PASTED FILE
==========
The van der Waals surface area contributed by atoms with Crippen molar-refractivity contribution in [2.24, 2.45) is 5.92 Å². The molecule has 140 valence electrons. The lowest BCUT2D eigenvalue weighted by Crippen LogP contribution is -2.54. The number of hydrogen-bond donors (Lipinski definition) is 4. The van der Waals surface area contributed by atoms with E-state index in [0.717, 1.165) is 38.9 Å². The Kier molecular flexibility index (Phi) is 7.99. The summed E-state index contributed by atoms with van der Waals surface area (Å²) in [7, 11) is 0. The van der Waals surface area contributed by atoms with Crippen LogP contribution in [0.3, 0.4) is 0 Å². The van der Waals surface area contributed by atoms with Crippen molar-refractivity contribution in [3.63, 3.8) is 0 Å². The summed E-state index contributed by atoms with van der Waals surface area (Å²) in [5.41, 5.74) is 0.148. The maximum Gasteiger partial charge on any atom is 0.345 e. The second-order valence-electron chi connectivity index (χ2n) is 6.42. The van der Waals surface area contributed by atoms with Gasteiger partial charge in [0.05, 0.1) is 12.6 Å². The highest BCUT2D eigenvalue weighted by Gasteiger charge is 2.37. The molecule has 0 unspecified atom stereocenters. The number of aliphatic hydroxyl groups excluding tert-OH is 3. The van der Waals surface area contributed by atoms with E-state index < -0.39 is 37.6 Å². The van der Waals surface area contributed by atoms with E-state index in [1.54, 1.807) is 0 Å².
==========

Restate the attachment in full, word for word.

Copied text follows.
The van der Waals surface area contributed by atoms with Crippen molar-refractivity contribution in [2.24, 2.45) is 5.92 Å². The molecule has 140 valence electrons. The lowest BCUT2D eigenvalue weighted by Crippen LogP contribution is -2.54. The number of hydrogen-bond donors (Lipinski definition) is 4. The van der Waals surface area contributed by atoms with E-state index in [0.717, 1.165) is 38.9 Å². The Kier molecular flexibility index (Phi) is 7.99. The summed E-state index contributed by atoms with van der Waals surface area (Å²) in [7, 11) is 0. The van der Waals surface area contributed by atoms with Crippen LogP contribution in [0.3, 0.4) is 0 Å². The van der Waals surface area contributed by atoms with Crippen molar-refractivity contribution in [3.63, 3.8) is 0 Å². The summed E-state index contributed by atoms with van der Waals surface area (Å²) in [5.41, 5.74) is 0.148. The maximum Gasteiger partial charge on any atom is 0.345 e. The second-order valence-electron chi connectivity index (χ2n) is 6.42. The van der Waals surface area contributed by atoms with Gasteiger partial charge in [0.05, 0.1) is 12.6 Å². The highest BCUT2D eigenvalue weighted by Gasteiger charge is 2.37. The molecule has 0 unspecified atom stereocenters. The number of aliphatic hydroxyl groups excluding tert-OH is 3. The van der Waals surface area contributed by atoms with E-state index < -0.39 is 37.6 Å². The van der Waals surface area contributed by atoms with E-state index in [1.54, 1.807) is 0 Å².